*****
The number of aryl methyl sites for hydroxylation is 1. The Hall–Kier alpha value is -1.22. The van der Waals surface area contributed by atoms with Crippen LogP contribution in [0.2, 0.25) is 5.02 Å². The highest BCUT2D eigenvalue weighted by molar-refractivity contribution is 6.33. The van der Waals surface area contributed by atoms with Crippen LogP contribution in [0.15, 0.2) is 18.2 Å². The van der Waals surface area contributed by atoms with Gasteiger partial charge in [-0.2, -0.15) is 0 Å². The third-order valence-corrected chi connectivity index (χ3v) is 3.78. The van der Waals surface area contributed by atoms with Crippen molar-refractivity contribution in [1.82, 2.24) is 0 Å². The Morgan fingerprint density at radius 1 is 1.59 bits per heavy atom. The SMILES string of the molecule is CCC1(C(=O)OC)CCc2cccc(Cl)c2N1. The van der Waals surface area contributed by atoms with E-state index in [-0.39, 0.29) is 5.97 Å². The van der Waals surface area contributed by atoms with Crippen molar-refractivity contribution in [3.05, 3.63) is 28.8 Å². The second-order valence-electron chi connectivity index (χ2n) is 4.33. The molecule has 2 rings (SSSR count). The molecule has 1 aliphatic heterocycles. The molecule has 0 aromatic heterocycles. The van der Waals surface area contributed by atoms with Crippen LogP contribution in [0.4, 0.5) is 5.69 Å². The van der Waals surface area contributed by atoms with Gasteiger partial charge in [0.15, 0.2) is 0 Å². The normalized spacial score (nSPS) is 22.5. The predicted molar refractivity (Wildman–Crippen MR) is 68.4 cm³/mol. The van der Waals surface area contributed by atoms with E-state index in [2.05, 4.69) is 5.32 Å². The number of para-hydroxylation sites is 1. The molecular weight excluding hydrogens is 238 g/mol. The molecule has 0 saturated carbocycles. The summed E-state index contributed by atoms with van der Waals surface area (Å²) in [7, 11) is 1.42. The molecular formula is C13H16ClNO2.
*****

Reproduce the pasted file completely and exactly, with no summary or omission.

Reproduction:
The number of aryl methyl sites for hydroxylation is 1. The Hall–Kier alpha value is -1.22. The van der Waals surface area contributed by atoms with Crippen LogP contribution in [0.2, 0.25) is 5.02 Å². The highest BCUT2D eigenvalue weighted by molar-refractivity contribution is 6.33. The van der Waals surface area contributed by atoms with Crippen LogP contribution in [0.15, 0.2) is 18.2 Å². The van der Waals surface area contributed by atoms with Gasteiger partial charge in [-0.2, -0.15) is 0 Å². The third-order valence-corrected chi connectivity index (χ3v) is 3.78. The van der Waals surface area contributed by atoms with Crippen molar-refractivity contribution in [1.82, 2.24) is 0 Å². The Morgan fingerprint density at radius 1 is 1.59 bits per heavy atom. The SMILES string of the molecule is CCC1(C(=O)OC)CCc2cccc(Cl)c2N1. The van der Waals surface area contributed by atoms with E-state index in [-0.39, 0.29) is 5.97 Å². The van der Waals surface area contributed by atoms with Crippen molar-refractivity contribution in [3.05, 3.63) is 28.8 Å². The second-order valence-electron chi connectivity index (χ2n) is 4.33. The molecule has 2 rings (SSSR count). The molecule has 1 aliphatic heterocycles. The molecule has 0 aromatic heterocycles. The van der Waals surface area contributed by atoms with Crippen LogP contribution in [0.4, 0.5) is 5.69 Å². The van der Waals surface area contributed by atoms with Gasteiger partial charge in [0.15, 0.2) is 0 Å². The normalized spacial score (nSPS) is 22.5. The predicted molar refractivity (Wildman–Crippen MR) is 68.4 cm³/mol. The van der Waals surface area contributed by atoms with E-state index in [2.05, 4.69) is 5.32 Å². The number of para-hydroxylation sites is 1. The molecular weight excluding hydrogens is 238 g/mol. The molecule has 0 saturated carbocycles. The summed E-state index contributed by atoms with van der Waals surface area (Å²) in [7, 11) is 1.42. The molecular formula is C13H16ClNO2.